The umpteenth person was about to die of boredom on a dreary summer afternoon in 2004. Too much silence and inertia could kill anyone, even more so if you lived in a quiet town like Solingen, where the intense green lawns owe their aspect more to copious amounts of rain than to gardening skills, and above all where somebody like Frank did not count patience as one of his virtues. However, such days may turn out to be electrifying. There had already been some signs of a change in the previous days, when Frank, feeling dissatisfied, had surfed the net to view specialist sites, and something was bubbling inside him, as if to announce his imminent burst of genius and creativity.
Suddenly, on the screen appeared the image that sparked everything off: a Volcano pipe made by Tokutomi. Perfection, indeed, thought Frank, and he had decided he would try to attain it too. For someone like Frank who was used to carving marble, it was extremely exciting to think of shaping a totally different medium like briar wood that would accommodate heat. When you are forty, the path towards finding your own identity also involves sudden bursts of intuition, when it is necessary to shape the undefined molten mass of dreams. Indeed, that was the moment to let loose his creativity. How many times had he sought self-control in his hobby of archery, which taught him patience and restraint. Hitting the mark consists of a combination of fluid gestures, concentration, timing and discipline. However, that afternoon, there was no room for self-control with the Volcano before his eyes.
The first thing to do was to print out the photo of the Japanese pipemaker’s work of art so that he could hang it up in his workshop, so that it was always present, a kind of sacred icon watching over his new exploit: making pipes. Within a few weeks he had acquired all the necessary tools to shape the wood and also the raw material on which he wanted to experiment his new-found creative frenzy. He himself had smoked a pipe for more than half his life, and he also bought a new one every year, which had also turned him into a collector of sorts. He would never have dreamed of being able to make one on his own, and even less so when it came to making it for others. But what at first seemed pure folly soon turned out to be the right decision. His experience as a sculptor had served him well, and he was extremely talented, as well as the fact that his passion for his work drove his imagination.
Nowadays Frank Axmacher is numbered amongst the greatest pipemakers. You only have to see his pipes to understand that under the apparently cool exterior lies a turbulence that led Frank to come across the Volcano on summer afternoon. He draws inspiration, like his first brilliant insight, from the artistry of other pipemakers, but also from architecture and design that have nothing to do with pipes. For beautiful objects are based on other beautiful objects. For instance, in his laboratory, apart from his bow and arrow which he uses to practice shooting when he needs to calm himself and regain concentration in the midst of all the chaos, there are also some vases made by Per Lutken, a Danish glass-worker. The Danes are not just good at making pipes.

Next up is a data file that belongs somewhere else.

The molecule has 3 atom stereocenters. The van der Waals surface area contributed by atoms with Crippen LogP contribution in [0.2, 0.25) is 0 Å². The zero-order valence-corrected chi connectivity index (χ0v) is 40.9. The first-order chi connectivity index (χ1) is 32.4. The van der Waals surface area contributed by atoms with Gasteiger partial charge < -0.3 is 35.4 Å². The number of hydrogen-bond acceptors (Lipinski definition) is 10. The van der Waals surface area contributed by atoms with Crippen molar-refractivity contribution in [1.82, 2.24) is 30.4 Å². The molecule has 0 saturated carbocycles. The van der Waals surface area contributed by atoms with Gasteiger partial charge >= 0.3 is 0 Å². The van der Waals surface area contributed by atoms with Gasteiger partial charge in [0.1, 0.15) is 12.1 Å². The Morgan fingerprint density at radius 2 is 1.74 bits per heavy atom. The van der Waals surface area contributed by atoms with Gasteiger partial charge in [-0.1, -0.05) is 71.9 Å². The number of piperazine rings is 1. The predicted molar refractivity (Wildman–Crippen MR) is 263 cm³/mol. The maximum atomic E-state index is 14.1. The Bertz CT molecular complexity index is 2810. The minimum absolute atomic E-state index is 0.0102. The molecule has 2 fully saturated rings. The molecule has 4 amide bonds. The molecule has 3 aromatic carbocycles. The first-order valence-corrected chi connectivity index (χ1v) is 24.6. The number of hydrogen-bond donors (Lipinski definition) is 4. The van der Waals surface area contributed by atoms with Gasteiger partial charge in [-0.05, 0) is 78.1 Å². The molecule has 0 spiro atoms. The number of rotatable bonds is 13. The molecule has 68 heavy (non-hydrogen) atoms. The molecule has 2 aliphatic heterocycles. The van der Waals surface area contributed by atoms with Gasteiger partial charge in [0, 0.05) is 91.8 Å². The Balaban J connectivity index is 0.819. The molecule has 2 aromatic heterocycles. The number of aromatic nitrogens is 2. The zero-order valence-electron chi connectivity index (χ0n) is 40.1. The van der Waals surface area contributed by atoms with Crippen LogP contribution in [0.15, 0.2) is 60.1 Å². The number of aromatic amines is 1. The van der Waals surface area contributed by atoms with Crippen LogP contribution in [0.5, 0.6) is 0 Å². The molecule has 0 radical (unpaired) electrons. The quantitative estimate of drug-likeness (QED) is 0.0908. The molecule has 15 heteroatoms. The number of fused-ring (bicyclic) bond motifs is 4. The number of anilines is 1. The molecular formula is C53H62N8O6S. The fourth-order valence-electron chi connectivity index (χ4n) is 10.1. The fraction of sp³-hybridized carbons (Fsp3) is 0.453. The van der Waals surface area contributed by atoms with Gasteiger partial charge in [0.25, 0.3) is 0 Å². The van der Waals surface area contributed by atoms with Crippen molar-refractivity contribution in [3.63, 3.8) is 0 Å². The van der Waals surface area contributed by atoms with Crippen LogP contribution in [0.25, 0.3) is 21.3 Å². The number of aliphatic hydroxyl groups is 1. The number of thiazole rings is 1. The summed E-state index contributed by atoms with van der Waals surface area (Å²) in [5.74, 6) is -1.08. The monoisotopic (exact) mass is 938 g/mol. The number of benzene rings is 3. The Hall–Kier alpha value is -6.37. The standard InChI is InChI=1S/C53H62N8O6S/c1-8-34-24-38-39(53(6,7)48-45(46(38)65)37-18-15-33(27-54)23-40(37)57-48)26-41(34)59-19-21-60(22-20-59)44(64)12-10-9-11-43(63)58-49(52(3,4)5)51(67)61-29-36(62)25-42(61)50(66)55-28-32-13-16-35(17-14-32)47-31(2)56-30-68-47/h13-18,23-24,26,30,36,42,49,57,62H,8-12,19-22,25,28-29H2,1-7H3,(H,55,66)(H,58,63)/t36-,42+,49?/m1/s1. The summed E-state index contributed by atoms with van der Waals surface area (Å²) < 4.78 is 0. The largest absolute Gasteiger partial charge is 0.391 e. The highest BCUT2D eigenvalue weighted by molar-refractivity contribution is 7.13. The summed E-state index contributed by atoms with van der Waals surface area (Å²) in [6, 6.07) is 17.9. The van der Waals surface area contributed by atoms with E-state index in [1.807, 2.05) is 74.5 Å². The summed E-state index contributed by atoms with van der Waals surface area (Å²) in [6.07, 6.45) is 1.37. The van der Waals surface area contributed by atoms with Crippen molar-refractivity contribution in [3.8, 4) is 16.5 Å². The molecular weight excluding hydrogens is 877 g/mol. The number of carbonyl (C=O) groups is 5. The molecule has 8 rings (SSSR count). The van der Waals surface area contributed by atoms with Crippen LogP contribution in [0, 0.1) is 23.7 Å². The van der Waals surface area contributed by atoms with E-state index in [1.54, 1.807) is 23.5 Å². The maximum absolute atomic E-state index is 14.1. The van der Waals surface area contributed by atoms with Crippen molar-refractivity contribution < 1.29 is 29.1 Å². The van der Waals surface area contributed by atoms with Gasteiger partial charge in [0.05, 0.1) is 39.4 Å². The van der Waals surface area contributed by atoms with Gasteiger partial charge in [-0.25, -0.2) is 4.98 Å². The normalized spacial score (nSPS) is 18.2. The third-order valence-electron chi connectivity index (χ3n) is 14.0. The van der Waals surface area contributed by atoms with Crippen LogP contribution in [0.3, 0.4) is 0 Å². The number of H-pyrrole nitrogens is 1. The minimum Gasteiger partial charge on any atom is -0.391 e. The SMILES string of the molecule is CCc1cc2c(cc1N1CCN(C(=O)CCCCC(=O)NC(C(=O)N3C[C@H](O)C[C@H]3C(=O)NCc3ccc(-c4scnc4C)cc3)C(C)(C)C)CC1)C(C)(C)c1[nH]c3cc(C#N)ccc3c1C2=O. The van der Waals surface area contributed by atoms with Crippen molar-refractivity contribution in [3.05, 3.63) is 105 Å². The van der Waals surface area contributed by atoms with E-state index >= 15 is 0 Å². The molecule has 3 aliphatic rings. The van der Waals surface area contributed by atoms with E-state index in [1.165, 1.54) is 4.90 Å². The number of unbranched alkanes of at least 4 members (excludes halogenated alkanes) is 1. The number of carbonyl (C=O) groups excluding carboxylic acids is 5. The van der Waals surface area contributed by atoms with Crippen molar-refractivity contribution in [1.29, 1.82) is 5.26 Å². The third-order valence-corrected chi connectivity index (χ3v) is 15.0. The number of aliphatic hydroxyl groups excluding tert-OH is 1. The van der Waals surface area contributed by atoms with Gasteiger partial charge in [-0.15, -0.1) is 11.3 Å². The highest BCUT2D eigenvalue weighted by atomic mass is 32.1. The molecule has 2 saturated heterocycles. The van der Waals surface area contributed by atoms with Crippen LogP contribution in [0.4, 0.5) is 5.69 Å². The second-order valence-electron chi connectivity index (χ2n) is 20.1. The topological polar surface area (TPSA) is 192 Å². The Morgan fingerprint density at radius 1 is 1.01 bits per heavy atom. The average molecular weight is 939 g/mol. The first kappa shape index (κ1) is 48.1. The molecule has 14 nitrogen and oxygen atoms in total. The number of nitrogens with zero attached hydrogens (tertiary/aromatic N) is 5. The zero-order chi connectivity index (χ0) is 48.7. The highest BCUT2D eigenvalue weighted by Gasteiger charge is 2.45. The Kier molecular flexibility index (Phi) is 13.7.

When he thinks of the events that have brought him to where he is now, he acknowledges the great generosity of those who have preceded him in this craft. The Internet was his first teacher, but dialogue and communication with other pipemakers was where he really learnt the craft.
He smiles when he thinks of the first day that he started working with the lathe, as now he knows how time-consuming and tiring it is. How could he think that a pipe could be finished in one day? Pipes take time to shape. “Each pipe is the product of small and large decisions” as Frank is wont to say, who would prefer to keep his pipes a little longer after finishing them.
He thinks that by looking at the end product and mentally going over the various stages involved he can see where things could be improved or changed. However, the market does not allow this, as his creations are sold almost immediately. Never mind, he is reconciled to this fact when the money arrives in his bank, he says ironically.
He will be fifty next year and his insatiable curiosity, which may be the result of his impatience, drives him to seek new projects. Indeed, he is already thinking of learning to work with glass and make knives in the next fifty years. He likes knives, and no wonder, as Solingen is known for its long tradition of knife manufacturing. Meanwhile, let’s enjoy his pipes, and remember that if you listen carefully on some rainy days when the North wind blows, you can hear the volcano bubbling inside Frank in his moments of inspiration. Then suddenly a bowstring is drawn and vibrates, followed by a hiss and thud. He has reached his goal again.
Special thanks to Mr. Frank Axmacher for his precious contribution
Milano, January 2013